The term "Macedonia" in the official name is enough to imply that even for Greece there are Macedonians, who are people who demand their rights. But this simultaneously raises some difficult questions for Greece and the history of this minority there.

When Mr. Fokas was born, the northern region of Greece, known to the Greeks as Macedonia, had just been annexed by the Greek state. Until 1913, the region was part of the Ottoman Empire, which was in its last throes. Greece and Bulgaria, taking advantage of this weakness, signed a pact and declared war. The pact between Greece and Bulgaria was later broken, and one of the reasons was the Slavic speakers of this region and the territorial claims clashing between the two countries.

It was during this period that the identity of the Slavic-Macedonians was strengthened, as Mr. Fokas quotes his grandfather. "My family is neither Serbian, nor Greek, nor Bulgarian, but Macedonian Orthodox", today the 92-year-old remembers the words of his predecessor.

But, in the end, the Slavo-Macedonians saw themselves divided between Serbia, Greece and Bulgaria. In the part annexed by Greece, the greater part was expelled, those who stayed were assimilated with "grace and disgrace". All villages and towns with non-Greek names received new names assigned to them by a specially established committee in the late 1920s. However, even today some minorities use the old names.

In 1936, Mr. Fokas was 9 years old when Greek dictator Janis Metaksa (a Mussolini fan) outlawed the Macedonian language and forced its speakers to change their names to Greek names.

Mr. Fokas remembers it well and remembers the police forces listening to the wails at funerals, or the windows of houses to catch anyone who spoke or sang in the forbidden language. Whoever was caught was severely punished, up to death.

Women who did not speak Greek covered their faces with headscarves to disguise themselves from Greek agents. However, Mr. Fokas' mother was arrested and fined 25 drachmas, an amount too large and unaffordable for their family at that time.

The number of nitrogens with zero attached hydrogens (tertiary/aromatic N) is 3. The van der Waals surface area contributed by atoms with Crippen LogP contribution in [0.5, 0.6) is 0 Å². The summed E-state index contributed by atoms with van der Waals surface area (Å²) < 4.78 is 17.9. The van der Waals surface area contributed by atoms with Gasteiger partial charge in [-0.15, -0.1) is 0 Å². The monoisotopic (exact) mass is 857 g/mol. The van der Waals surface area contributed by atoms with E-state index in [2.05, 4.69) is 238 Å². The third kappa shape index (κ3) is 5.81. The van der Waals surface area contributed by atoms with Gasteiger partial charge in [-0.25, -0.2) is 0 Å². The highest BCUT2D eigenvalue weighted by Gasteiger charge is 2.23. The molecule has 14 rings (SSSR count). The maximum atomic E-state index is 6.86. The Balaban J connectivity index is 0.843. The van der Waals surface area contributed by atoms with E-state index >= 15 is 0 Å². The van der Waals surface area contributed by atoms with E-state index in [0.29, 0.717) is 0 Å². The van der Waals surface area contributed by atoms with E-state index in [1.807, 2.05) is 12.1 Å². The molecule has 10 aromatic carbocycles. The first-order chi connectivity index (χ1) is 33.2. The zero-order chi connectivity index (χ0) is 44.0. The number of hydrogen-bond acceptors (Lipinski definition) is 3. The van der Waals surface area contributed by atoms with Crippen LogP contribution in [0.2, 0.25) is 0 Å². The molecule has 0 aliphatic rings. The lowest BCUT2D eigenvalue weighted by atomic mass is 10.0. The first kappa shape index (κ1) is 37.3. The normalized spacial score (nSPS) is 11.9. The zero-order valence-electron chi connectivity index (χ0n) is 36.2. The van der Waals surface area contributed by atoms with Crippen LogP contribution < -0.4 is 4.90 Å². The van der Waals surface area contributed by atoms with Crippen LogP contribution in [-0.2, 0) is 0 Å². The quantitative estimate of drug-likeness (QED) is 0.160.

"Slavic-speakers suffered a lot under the Greek regime of Metaxas. 20 people from this village, the heads of big and famous families were exiled to the island of Kos. My father-in-law was one of them. They were tortured and forced to drink until molten resin", the old man recalls today.

When Germany, Italy and Bulgaria invaded Greece in 1941, some of the Slavic-speakers welcomed them. They hoped that the Bulgarians in particular would free them from the repressive regime of Metaxas. The Bulgarians occupied the eastern part of Greek Macedonia from 1941 to 1944. During this occupation, many war crimes were committed against the Greeks, and for this the Greeks wrongly accuse the Macedonian minorities, whom they identify as Bulgarians.

There were Macedonian minorities who collaborated with the invaders, but many others later joined the resistance led by the Communist Party, which at the time supported and promised equal rights to the Macedonian minority. They were also part of the communists in the civil war that followed later.

When the communists were defeated, the reprisals started again against the Macedonians, not only against those who had cooperated with the Germans, Bulgarians and Italians, but also against those who were part of the resistance of the communists and the left.

"Macedonians were the ones who paid the most for the entire bill of the civil war. In this village, 8 people were tried by a military court and executed, eight from the neighboring village and 23 others from the opposite village. They killed his grandfather and grandson, only 18 years old", says Fokas.

At the time, Mr. Fokas was a student in Thessaloniki, but this did not spare him arrest and three years in prison on the island of Makronisos, not because he had broken any law, but because he was the son of a mother who had helped her brother-in-law to escape from the roof of a coffee bar where he was detained.

Most of the prisoners in Makronisos were elements of the Greek left, who were forced to sign statements of repentance for their communist past. Those who refused were forced to crawl over barbed wire, or were beaten with bamboo sticks.

Thousands of communist leftist fighters went into exile at the end of the civil war. Most of them were Slavic-speakers who fled to communist countries in Eastern Europe. During the escape, they took about 20 thousand children with them, either to protect them from the revenge of the Greeks, or to have them as reserve troops for a possible counterattack in the future.